Activists tend to be impatient. That is not all bad; we ought to be impatient with injustice. But that impatience needs to be grounded in a vision of human flourishing that sustains the activist’s labor. Although God at times works more slowly–more patiently–than we would wish, the Scriptural vision of Shalom Regained is a compelling example of such a vision. The confession Our World Belongs to God strikes the balance well:
With tempered impatience,
eager to see injustice ended,
we expect the Day of the Lord.
And we are confident
that the light which shines in the present darkness (1 Cor. 15)
will fill the earth when Christ appears.
Come, Lord Jesus! (Rev. 22:20)
Our world belongs to you.
The recent conference on The Opening of the Evangelical Mind, convened by sociologist Peter Berger, was outstanding. More on that soon.
Among his many memorable formulations, Berger sometimes says that India is the most religious country in the world, Sweden is the least religious, and the United States is a nation of Indians ruled by Swedes. This gap between the secular cultural elite and popular religious sentiment is illustrated nicely by yesterday’s New York Times review of “The Pirates Who Don’t Do Anything,” a new Veggie Tales feature film.
The reviewer is utterly dismissive. Meanwhile, every single reader review posted in the first 24 hours differs sharply with the reviewer.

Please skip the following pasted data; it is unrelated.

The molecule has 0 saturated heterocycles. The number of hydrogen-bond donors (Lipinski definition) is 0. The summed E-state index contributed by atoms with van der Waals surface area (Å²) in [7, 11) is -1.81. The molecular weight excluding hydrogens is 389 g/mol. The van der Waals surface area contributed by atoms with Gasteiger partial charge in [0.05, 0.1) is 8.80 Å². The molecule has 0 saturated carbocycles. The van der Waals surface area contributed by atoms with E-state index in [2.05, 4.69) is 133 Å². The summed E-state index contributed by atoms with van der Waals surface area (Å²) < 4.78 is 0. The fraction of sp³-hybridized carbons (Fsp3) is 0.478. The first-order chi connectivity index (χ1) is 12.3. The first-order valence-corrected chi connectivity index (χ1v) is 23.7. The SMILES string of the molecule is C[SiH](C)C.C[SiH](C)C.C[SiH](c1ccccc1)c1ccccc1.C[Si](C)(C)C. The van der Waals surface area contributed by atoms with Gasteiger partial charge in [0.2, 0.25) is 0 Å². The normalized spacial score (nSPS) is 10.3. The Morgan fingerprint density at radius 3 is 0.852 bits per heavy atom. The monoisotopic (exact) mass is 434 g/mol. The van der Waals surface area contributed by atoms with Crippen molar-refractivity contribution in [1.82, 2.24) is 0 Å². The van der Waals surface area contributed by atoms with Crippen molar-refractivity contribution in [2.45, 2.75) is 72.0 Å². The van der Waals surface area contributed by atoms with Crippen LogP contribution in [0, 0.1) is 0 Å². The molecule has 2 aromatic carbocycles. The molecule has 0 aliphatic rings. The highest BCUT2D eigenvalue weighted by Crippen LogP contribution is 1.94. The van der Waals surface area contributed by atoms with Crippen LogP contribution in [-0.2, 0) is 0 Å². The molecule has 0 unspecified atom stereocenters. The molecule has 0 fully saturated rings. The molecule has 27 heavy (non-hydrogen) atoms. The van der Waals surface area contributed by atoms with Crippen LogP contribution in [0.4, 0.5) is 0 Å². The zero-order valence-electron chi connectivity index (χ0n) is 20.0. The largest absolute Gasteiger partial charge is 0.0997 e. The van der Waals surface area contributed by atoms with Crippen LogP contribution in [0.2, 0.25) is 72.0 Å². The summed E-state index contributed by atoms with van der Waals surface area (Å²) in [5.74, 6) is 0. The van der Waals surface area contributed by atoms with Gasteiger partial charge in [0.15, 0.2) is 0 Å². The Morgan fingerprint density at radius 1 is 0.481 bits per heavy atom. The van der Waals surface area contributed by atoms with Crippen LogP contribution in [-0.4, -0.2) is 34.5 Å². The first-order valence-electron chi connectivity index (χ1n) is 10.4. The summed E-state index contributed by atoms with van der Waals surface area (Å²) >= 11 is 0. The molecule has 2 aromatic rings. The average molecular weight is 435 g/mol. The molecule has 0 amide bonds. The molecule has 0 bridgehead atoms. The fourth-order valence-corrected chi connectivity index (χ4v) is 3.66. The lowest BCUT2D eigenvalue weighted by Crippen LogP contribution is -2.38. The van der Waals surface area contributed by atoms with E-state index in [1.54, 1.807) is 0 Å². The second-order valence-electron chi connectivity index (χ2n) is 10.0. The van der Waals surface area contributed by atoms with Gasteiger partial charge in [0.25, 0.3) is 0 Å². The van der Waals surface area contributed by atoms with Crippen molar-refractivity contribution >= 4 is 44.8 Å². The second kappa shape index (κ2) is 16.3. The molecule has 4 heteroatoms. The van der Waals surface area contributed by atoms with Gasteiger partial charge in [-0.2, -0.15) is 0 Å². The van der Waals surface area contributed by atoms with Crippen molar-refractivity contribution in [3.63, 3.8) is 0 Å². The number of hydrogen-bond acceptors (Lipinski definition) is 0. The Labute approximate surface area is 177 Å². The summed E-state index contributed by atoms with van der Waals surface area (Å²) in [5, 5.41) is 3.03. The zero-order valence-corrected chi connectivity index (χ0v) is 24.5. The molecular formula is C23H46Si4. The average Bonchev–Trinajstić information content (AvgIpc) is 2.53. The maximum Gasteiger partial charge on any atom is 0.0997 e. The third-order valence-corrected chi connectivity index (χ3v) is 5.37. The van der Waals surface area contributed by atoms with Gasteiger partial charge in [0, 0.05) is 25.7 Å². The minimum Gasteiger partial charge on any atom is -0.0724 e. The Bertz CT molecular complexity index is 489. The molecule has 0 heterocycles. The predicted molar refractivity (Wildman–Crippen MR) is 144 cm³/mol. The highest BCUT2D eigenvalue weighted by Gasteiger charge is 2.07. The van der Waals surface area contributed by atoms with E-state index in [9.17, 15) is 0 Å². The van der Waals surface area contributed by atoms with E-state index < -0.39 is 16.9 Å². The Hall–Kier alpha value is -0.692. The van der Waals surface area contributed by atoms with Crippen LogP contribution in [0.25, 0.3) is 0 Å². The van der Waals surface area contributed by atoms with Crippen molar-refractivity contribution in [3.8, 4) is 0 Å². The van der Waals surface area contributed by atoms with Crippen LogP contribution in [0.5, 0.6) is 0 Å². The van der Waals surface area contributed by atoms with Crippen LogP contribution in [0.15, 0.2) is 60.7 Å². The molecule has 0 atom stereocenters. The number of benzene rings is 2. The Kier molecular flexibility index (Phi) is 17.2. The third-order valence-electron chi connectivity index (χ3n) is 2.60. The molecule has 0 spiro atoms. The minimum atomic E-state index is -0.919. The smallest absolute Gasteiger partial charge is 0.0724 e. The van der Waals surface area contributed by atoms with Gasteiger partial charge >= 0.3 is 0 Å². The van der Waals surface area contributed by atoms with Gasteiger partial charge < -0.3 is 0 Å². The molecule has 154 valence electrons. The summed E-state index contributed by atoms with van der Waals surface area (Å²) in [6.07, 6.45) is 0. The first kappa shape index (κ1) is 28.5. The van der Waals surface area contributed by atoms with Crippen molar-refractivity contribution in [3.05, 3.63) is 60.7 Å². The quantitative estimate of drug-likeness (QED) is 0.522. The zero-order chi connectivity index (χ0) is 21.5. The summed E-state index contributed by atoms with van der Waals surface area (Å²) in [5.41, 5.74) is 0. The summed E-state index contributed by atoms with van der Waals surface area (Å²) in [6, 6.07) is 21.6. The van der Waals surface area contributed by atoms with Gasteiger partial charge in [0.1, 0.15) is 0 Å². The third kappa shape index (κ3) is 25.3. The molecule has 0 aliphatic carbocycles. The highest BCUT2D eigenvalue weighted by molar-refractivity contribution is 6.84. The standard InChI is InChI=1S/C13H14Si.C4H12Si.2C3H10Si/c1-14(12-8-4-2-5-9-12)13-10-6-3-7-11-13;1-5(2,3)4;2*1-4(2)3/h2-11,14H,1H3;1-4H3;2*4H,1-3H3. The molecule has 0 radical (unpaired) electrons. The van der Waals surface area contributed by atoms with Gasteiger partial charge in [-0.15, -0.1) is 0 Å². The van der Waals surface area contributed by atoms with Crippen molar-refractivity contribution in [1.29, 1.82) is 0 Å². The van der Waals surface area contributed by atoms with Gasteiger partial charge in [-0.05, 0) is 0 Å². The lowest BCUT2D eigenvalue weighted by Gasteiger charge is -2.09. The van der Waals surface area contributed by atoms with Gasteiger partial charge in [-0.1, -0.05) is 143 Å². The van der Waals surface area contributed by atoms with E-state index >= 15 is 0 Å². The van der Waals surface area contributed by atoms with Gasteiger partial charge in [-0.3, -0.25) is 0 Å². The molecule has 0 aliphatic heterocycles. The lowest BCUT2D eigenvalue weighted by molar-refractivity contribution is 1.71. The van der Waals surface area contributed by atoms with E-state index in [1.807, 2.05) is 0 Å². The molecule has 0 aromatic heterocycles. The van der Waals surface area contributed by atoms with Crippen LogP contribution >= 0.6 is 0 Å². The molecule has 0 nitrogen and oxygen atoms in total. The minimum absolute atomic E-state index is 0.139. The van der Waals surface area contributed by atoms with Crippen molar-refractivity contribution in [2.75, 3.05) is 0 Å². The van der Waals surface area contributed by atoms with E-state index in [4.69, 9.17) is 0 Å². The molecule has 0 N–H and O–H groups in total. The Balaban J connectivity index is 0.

“My kids didn’t watch Veggie Tales because of the faith-and-values plot lines,” one reader writes. “They watched them because they’re funny as hell.” As several readers pointed out, the reviewer reveals his ignorance by suggesting that the film appropriates the Pirate theme from Johnny Depp, when in fact the Veggie Tales Pirates debuted in 1999, years before Pirates of the Caribbean. One reader speculated that the review must be a hoax or a farce–after all, “no reviewer could actuallly be so colossally ignorant of a movie.”
I suspect it is only a matter of time until other readers point out that the reviewers’ dismissive description of the plot as “boilerplate” suggests that the genre of hero quests, popular since time immemorial, has somehow suddenly run its course. In any case, if the first 24 hours are any indication, comments may continue to pile up until there is enough material for an enterprising graduate student to write a dissertation on Berger’s theory about cultural elites and popular religion at the turn of the twenty-first century. Another reader writes: “Is [the reviewer] really that jaded that he needs to give a crappy review to a children’s cartoon just because he’s got an apparent issue with faith-based anything?” And another: “I think the Times needs to focus its efforts on being even more contemptuous of the faithful and ‘middle America.’ I’ve begun to enjoy the feeling of them sneering down at me–sort of in the same way I enjoyed passing my last kidney stone.”
Perhaps the readers who sums up the collective sentiment best quotes the head Pirate: “You just em don’t/em get it.”
I have not seen the film. I do not know if it is important or amusing. But the exchange in the Times is certainly both.
Classes are over, the university has held its annual advent service, and I am headed to Boston for a conference entitled The Opening of the Evangelical Mind.